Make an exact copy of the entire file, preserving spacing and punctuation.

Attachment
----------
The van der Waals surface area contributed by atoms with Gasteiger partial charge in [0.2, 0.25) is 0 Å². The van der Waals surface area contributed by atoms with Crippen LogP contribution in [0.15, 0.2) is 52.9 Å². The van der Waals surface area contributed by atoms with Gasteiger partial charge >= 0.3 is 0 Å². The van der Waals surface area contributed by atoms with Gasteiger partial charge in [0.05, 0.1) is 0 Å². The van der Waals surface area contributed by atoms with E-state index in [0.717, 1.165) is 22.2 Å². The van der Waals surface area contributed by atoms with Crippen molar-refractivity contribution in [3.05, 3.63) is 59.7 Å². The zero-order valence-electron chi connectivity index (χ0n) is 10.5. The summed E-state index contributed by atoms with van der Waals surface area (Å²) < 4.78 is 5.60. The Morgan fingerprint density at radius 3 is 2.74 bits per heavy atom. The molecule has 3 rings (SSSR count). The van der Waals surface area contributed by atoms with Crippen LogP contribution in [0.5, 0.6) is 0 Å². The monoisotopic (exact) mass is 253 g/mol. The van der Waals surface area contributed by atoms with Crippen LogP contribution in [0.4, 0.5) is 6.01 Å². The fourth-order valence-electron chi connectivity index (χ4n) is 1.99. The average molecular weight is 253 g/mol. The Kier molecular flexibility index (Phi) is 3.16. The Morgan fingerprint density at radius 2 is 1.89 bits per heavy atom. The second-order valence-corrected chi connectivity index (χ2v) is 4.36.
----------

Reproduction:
The van der Waals surface area contributed by atoms with Gasteiger partial charge in [0.2, 0.25) is 0 Å². The van der Waals surface area contributed by atoms with Crippen LogP contribution in [0.15, 0.2) is 52.9 Å². The van der Waals surface area contributed by atoms with Gasteiger partial charge >= 0.3 is 0 Å². The van der Waals surface area contributed by atoms with Gasteiger partial charge in [0.05, 0.1) is 0 Å². The van der Waals surface area contributed by atoms with E-state index in [0.717, 1.165) is 22.2 Å². The van der Waals surface area contributed by atoms with Crippen molar-refractivity contribution in [3.05, 3.63) is 59.7 Å². The zero-order valence-electron chi connectivity index (χ0n) is 10.5. The summed E-state index contributed by atoms with van der Waals surface area (Å²) < 4.78 is 5.60. The Morgan fingerprint density at radius 3 is 2.74 bits per heavy atom. The molecule has 3 rings (SSSR count). The van der Waals surface area contributed by atoms with Crippen LogP contribution in [0.5, 0.6) is 0 Å². The monoisotopic (exact) mass is 253 g/mol. The van der Waals surface area contributed by atoms with Crippen LogP contribution in [0.4, 0.5) is 6.01 Å². The fourth-order valence-electron chi connectivity index (χ4n) is 1.99. The average molecular weight is 253 g/mol. The Kier molecular flexibility index (Phi) is 3.16. The Morgan fingerprint density at radius 2 is 1.89 bits per heavy atom. The second-order valence-corrected chi connectivity index (χ2v) is 4.36.